5 Ways to Run Better in the Heat

With the temperatures sliding into the 80s in some parts of the country, Mother Nature is finally treating us to the perfect weather for all kinds of outdoor workouts. But as we're out surfing and swimming, our running shoes may be making their way further and further into the closet. Because let's face it: Hitting the pavement in June/July/August is a lot more of a struggle once the heat and humidity kick in.

No need to get discouraged. Even with these balmy conditions, there are ways to make the heat work for your run. We've tapped Atlanta-based running coach Carl Leivers to share his tips on keeping safe but still getting in a killer workout. Sweating profusely encouraged.


Embarrassed that your run in 90 degree weather resembles a crawl in slow motion? Shake off the shame. "You need to remember that everyone is different, so it is going to be important to learn your own limits," says Leivers. Not everyone tolerates the heat the same way; this is why one person can breeze through miles in the desert in 100 degree temperatures, while another can barely make it around the block at 80 without feeling winded. You should push yourself, of course, but don't feel pressured to keep up with other runners — if you're feeling dizzy or nauseous, it's best to take a break.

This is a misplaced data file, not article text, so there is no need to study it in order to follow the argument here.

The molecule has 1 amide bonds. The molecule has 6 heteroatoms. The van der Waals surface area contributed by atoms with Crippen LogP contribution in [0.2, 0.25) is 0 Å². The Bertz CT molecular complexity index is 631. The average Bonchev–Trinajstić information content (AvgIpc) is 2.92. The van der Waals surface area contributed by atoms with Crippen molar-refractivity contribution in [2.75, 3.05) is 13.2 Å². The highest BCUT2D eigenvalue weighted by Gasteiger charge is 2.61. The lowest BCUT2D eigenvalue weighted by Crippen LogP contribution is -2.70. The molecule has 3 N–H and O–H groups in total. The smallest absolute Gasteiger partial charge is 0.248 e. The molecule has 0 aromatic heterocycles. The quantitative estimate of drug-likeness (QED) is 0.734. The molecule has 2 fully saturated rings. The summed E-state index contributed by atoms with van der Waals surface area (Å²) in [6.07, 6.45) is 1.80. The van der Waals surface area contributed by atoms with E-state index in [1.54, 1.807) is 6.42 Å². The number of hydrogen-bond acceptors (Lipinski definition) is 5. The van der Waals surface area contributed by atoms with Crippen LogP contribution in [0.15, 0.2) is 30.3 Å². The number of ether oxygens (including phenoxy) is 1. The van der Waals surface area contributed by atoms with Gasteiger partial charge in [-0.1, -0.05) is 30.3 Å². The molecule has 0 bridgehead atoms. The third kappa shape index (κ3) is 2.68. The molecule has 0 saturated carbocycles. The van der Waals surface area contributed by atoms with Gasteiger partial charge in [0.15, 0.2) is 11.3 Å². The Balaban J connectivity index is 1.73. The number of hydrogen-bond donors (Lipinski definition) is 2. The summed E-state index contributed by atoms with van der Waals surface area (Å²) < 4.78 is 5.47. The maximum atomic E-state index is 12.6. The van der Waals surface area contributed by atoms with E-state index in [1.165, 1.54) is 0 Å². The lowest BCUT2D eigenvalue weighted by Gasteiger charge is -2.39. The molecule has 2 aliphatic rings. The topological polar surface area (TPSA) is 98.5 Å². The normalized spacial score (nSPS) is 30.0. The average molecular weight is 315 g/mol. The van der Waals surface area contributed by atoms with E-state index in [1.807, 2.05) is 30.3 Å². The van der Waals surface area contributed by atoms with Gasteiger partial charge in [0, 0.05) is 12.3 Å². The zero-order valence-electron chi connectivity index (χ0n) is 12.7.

Yes, we want our workouts to actually feel like something is happening, but if you're running a bit slower than you would say, on a crisp, October morning, it's completely normal. "I think the biggest thing to remember is that you will run slower in the heat," Leivers notes. "Instead of obsessing about your pace, you should base your running off your effort-level. Listen to your body and forget what the GPS says!"


It's easy to forget to sip fluids on a regular day, but if you plan on going on a run, it's really important to be diligent about downing water consistently beforehand. Leivers cautions that simply chugging a bottle of H2O right before isn't going to cut it. "Remember that hydration is an all-the-time thing. Depending on how long you're running, it may be important to bring water with you, but it's going to be much more important to be well-hydrated before you go run," he says. There isn't a hard formula, but guzzling about a glass an hour will ensure keep dehydration at bay.


The idea that heat outdoors will magically warm up your muscles is more of a fitness myth than reality. "Part of the warm-up is waking up your muscles, but part of it is also getting your energy systems working the right way, which isn't going to be accomplished by the heat," explains Leivers. When the temps soar, you can definitely abbreviate your warm up (do a shorter jog or fewer high knees and grapevines), but don't ditch it completely.


And we mean literally cooling down. "Drinking fluids, getting out of the sun, or a cool shower or dip in a pool are all effective in helping return your body temperature to normal post-exercise," says Leivers. Try his simple rehydrating trick: Weigh yourself before and after your run. For each pound you lost (which is all going to be sweat), aim to drink 16 ounces of water or sports drink, he suggests.

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